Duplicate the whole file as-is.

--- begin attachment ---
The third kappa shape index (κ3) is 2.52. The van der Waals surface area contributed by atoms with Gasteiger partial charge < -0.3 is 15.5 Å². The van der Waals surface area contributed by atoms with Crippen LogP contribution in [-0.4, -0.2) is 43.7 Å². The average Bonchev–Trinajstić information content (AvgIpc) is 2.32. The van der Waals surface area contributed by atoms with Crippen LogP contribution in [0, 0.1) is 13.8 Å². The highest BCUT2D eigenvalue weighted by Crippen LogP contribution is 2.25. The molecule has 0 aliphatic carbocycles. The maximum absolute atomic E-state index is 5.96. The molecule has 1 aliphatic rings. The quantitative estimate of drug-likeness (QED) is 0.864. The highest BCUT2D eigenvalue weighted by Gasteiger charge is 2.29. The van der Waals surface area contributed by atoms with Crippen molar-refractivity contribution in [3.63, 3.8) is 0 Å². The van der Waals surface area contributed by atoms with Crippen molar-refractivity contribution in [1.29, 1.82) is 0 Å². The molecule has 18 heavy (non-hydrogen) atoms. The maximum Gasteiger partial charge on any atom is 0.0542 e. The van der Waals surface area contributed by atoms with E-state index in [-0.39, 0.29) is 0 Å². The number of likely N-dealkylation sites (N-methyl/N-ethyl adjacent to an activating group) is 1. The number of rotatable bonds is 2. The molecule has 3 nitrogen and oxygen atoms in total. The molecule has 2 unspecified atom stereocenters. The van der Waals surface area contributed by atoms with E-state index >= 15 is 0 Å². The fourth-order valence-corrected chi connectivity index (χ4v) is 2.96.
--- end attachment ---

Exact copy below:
The third kappa shape index (κ3) is 2.52. The van der Waals surface area contributed by atoms with Gasteiger partial charge < -0.3 is 15.5 Å². The van der Waals surface area contributed by atoms with Crippen LogP contribution in [-0.4, -0.2) is 43.7 Å². The average Bonchev–Trinajstić information content (AvgIpc) is 2.32. The van der Waals surface area contributed by atoms with Crippen LogP contribution in [0, 0.1) is 13.8 Å². The highest BCUT2D eigenvalue weighted by Crippen LogP contribution is 2.25. The molecule has 0 aliphatic carbocycles. The maximum absolute atomic E-state index is 5.96. The molecule has 1 aliphatic rings. The quantitative estimate of drug-likeness (QED) is 0.864. The highest BCUT2D eigenvalue weighted by Gasteiger charge is 2.29. The van der Waals surface area contributed by atoms with Crippen molar-refractivity contribution in [3.63, 3.8) is 0 Å². The van der Waals surface area contributed by atoms with Crippen molar-refractivity contribution in [1.29, 1.82) is 0 Å². The molecule has 18 heavy (non-hydrogen) atoms. The maximum Gasteiger partial charge on any atom is 0.0542 e. The van der Waals surface area contributed by atoms with E-state index in [-0.39, 0.29) is 0 Å². The number of likely N-dealkylation sites (N-methyl/N-ethyl adjacent to an activating group) is 1. The number of rotatable bonds is 2. The molecule has 3 nitrogen and oxygen atoms in total. The molecule has 2 unspecified atom stereocenters. The van der Waals surface area contributed by atoms with E-state index >= 15 is 0 Å². The fourth-order valence-corrected chi connectivity index (χ4v) is 2.96.